This condition appears as smooth and shiny red lesions that appear on the folds of the body. The lesions are bright red and do not have scales. These lesions aoccur in the armpits, groin region, the area below breasts and around the genitals and buttocks. Sweat, physical touch or irritation and yeast build- up may trigger this condition.
This condition appears as white pustules surrounded by reddened skin. These are not infectious and usually appear on adults’ hands and feet. This is the most uncommon type of psoriasis. Fevers, chills, nausea, high heart rates and muscular weakness accompany pustular psoriasis.
This condition appears as widespread and intense redness over most parts of the body accompanied by severe itching and pain. The skin starts peeling away in sheets. However, this is a very rare form.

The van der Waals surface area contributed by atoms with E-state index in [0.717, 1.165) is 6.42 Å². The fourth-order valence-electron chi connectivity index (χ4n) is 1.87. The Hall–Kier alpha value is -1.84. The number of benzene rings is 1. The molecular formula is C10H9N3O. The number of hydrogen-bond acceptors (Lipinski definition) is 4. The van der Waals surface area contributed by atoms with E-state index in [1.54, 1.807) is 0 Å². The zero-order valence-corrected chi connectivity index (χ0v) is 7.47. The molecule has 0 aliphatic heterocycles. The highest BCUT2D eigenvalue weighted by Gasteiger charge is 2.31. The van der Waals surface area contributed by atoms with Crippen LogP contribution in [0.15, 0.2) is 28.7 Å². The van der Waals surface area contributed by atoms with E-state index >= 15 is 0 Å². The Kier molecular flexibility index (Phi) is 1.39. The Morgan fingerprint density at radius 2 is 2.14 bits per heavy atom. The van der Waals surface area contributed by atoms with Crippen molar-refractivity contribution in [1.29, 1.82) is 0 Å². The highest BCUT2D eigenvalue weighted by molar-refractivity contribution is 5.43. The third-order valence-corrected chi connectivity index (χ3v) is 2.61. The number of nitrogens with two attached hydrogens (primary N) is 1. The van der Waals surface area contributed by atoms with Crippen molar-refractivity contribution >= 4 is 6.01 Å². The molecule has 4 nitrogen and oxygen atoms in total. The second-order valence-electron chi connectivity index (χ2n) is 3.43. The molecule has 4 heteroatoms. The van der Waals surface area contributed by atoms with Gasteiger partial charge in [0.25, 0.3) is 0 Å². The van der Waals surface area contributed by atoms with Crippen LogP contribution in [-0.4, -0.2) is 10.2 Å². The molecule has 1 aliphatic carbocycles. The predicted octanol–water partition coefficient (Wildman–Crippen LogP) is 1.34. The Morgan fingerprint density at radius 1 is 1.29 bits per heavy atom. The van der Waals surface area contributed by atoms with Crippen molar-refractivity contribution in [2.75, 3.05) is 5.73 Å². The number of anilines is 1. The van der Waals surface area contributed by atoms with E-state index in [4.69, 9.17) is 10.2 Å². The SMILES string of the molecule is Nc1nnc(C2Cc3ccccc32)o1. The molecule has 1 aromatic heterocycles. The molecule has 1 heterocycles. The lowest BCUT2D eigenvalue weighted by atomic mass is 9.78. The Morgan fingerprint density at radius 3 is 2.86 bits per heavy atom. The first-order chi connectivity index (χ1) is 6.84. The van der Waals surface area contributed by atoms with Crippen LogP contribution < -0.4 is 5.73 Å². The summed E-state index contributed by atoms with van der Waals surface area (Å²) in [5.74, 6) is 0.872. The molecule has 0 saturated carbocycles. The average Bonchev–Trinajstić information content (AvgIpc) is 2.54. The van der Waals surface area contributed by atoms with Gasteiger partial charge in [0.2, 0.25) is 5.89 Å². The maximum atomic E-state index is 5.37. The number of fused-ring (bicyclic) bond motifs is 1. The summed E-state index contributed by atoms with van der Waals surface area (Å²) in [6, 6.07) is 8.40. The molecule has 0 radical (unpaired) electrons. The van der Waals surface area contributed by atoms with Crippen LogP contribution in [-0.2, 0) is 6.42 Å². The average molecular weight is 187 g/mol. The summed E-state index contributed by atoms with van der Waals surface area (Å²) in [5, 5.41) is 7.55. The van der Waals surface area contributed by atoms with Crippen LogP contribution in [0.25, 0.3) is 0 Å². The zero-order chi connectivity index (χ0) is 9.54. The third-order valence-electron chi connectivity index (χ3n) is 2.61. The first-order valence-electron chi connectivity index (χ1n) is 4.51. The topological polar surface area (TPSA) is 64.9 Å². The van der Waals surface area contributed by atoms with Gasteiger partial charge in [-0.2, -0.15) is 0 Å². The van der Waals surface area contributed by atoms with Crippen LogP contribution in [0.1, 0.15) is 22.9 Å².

This condition is characterised by pitted, tender and painful nails. The nails & nail bed separate from one another. Moreover, their colour changes to a yellow-brown tint. A dusty or chalky material forms under the nails.
This condition is a combination of both psoriasis and arthritis. Painful and stiff joints, tubular swelling of the fingers and toes and joints that may be discoloured are major symptoms.
Do & Don't for Getting Psoriasis
DO: Use an emollient or ointment based moisturiser.
DO: Use warm water for baths
DO: Dry skin gently
DO: Use broad-spectrum sunscreen
DO: Expose skin to small amounts of sunlight
DON’T: Smoke or drink alcohol
DON’T: Stress out as this increases the chances of infection, injuries or flare ups.
DON’T: Ignore flare-ups
DON’T: Forget to moisturize
Treatment for Psoriasis
Psoriasis is a condition that causes skin cells to grow around 5 times faster than normal skin cells. This prevents the old cells from falling off. Moreover, they accumulate with the new cells. This results in thick, flaky, itchy patches of skin. Dermatologists may recommend various types of treatments. They will assess the skin and recommend a treatment accordingly.